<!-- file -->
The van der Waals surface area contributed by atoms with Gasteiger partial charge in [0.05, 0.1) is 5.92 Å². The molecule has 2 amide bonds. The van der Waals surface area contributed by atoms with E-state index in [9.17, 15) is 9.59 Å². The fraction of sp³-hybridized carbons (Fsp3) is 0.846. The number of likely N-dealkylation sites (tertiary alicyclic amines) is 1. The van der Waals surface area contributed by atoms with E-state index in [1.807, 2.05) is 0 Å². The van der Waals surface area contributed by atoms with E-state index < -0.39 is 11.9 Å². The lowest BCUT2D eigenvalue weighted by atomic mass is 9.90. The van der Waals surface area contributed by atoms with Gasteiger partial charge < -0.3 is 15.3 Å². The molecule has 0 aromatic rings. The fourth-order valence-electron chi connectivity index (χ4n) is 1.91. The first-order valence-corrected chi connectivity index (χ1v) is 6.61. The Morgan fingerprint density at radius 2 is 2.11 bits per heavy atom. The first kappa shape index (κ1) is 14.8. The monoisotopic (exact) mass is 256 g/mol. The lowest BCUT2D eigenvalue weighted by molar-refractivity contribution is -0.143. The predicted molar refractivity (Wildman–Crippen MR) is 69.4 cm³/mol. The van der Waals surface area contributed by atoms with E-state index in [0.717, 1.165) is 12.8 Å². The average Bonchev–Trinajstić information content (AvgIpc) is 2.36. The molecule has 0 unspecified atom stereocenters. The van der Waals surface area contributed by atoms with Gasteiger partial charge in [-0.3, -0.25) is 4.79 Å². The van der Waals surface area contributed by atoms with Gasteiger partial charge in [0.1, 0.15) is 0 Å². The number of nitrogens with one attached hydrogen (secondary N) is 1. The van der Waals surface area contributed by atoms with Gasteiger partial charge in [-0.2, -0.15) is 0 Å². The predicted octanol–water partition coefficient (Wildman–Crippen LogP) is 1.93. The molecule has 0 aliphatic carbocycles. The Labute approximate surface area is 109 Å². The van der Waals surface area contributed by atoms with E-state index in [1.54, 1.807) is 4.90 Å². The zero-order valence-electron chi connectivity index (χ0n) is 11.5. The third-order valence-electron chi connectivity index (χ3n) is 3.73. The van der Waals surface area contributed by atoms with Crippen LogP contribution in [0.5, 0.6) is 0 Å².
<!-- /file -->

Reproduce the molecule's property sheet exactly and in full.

The van der Waals surface area contributed by atoms with Gasteiger partial charge in [0.05, 0.1) is 5.92 Å². The molecule has 2 amide bonds. The van der Waals surface area contributed by atoms with E-state index in [9.17, 15) is 9.59 Å². The fraction of sp³-hybridized carbons (Fsp3) is 0.846. The number of likely N-dealkylation sites (tertiary alicyclic amines) is 1. The van der Waals surface area contributed by atoms with E-state index in [1.807, 2.05) is 0 Å². The van der Waals surface area contributed by atoms with E-state index < -0.39 is 11.9 Å². The lowest BCUT2D eigenvalue weighted by atomic mass is 9.90. The van der Waals surface area contributed by atoms with Gasteiger partial charge < -0.3 is 15.3 Å². The molecule has 0 aromatic rings. The fourth-order valence-electron chi connectivity index (χ4n) is 1.91. The first-order valence-corrected chi connectivity index (χ1v) is 6.61. The Morgan fingerprint density at radius 2 is 2.11 bits per heavy atom. The first kappa shape index (κ1) is 14.8. The monoisotopic (exact) mass is 256 g/mol. The lowest BCUT2D eigenvalue weighted by molar-refractivity contribution is -0.143. The predicted molar refractivity (Wildman–Crippen MR) is 69.4 cm³/mol. The van der Waals surface area contributed by atoms with E-state index in [0.717, 1.165) is 12.8 Å². The average Bonchev–Trinajstić information content (AvgIpc) is 2.36. The molecule has 0 unspecified atom stereocenters. The van der Waals surface area contributed by atoms with Gasteiger partial charge in [-0.3, -0.25) is 4.79 Å². The van der Waals surface area contributed by atoms with Gasteiger partial charge in [0.1, 0.15) is 0 Å². The number of nitrogens with one attached hydrogen (secondary N) is 1. The van der Waals surface area contributed by atoms with Gasteiger partial charge in [-0.2, -0.15) is 0 Å². The predicted octanol–water partition coefficient (Wildman–Crippen LogP) is 1.93. The molecule has 0 aliphatic carbocycles. The Labute approximate surface area is 109 Å². The van der Waals surface area contributed by atoms with E-state index in [1.54, 1.807) is 4.90 Å². The zero-order valence-electron chi connectivity index (χ0n) is 11.5. The third-order valence-electron chi connectivity index (χ3n) is 3.73. The van der Waals surface area contributed by atoms with Crippen LogP contribution in [0.5, 0.6) is 0 Å².